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Corruption and reporting: an ethno-cultural assessment of the morality of whistle-blowing as a strategy for reporting corruption in Zimbabwe.

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The bane of corruption invariably exists in most societies and cultures. However, its deleterious effects on socio-economic growth and political development varies from country to country. In countries like Zimbabwe, the effects of corruption have been so devastating as witnessed by numerous practices of nepotism, cronyism, high incidences of political patronage as well as growing cases of abuse of power by public officials. Notably, corruption is gradually becoming difficult to combat and control based on the view that perpetrators of corruption are hostile, unwilling to cooperate and have strong connections with the police, politicians, judiciary and the executive. In a bid to curtail cases of corruption, key mechanisms such as whistle-blowing are now commonly used by both public and private institutions. However, the practice of whistle-blowing is often ineffective as whistle-blowers face risks and challenges of being labelled as sell-outs/vatengesi which makes them hesitant to report corruption. It is in light of this that the study seeks to explore and discuss the ethno-cultural implications of whistleblowing as a strategy for reporting corruption in Zimbabwe. This significantly helps the study to situate an ethno-cultural assessment and the morality of using whistle-blowing strategy using individual level analysis. Fundamentally, this might help anti-corruption and law enforcement agencies to also appreciate the need to consider ethno-cultural issues that affect the efficacy of whistle-blowing as a strategy for fighting corruption in developing countries like Zimbabwe. Using this background, the study uses three famous cases of corruption and whistle-blowing, namely; Minister of Labour and Social Services Involving $95million, Willow gate Motor Corruption Scandal and the Hopewell Chin’ono Whistle-blowing Cast. The study critically assesses these cases using the common good theory which advocates that justifiable ethical actions or decisions are those that benefit all members of the community. The study argues that political corruption if left unattended or addressed by policy makers, it has the potential to bring the state and government functions to the blink of complete failure. The study identifies that corruption is perpetuated mostly by public officials as compared to ordinary citizens. In light of this, the study provides the following recommendations to be considered and these are; corruption awareness, campaigns implementation of policies and rules incentives and protection laws, review of bureaucratic process and assets declaration. The study contributes to literature on corruption by developing an ethno-cultural model that can be used by other developing countries that seek to situate whistle blowing as a strategy to combatting corruption.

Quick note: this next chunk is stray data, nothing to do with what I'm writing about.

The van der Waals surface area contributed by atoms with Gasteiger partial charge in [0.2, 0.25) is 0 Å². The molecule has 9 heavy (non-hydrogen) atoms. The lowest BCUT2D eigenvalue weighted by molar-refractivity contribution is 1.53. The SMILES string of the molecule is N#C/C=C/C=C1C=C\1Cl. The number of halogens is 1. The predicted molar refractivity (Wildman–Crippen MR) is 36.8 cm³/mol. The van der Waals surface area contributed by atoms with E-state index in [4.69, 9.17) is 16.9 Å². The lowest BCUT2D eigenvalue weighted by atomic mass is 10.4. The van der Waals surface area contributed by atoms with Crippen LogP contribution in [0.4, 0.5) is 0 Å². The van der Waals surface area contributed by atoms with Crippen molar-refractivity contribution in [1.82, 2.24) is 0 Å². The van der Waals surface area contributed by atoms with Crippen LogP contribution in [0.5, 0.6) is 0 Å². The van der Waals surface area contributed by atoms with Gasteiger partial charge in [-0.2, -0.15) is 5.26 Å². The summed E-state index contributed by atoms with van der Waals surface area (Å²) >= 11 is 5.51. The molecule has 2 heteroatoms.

Masters Degree. University of KwaZulu-Natal, Pietermaritzburg.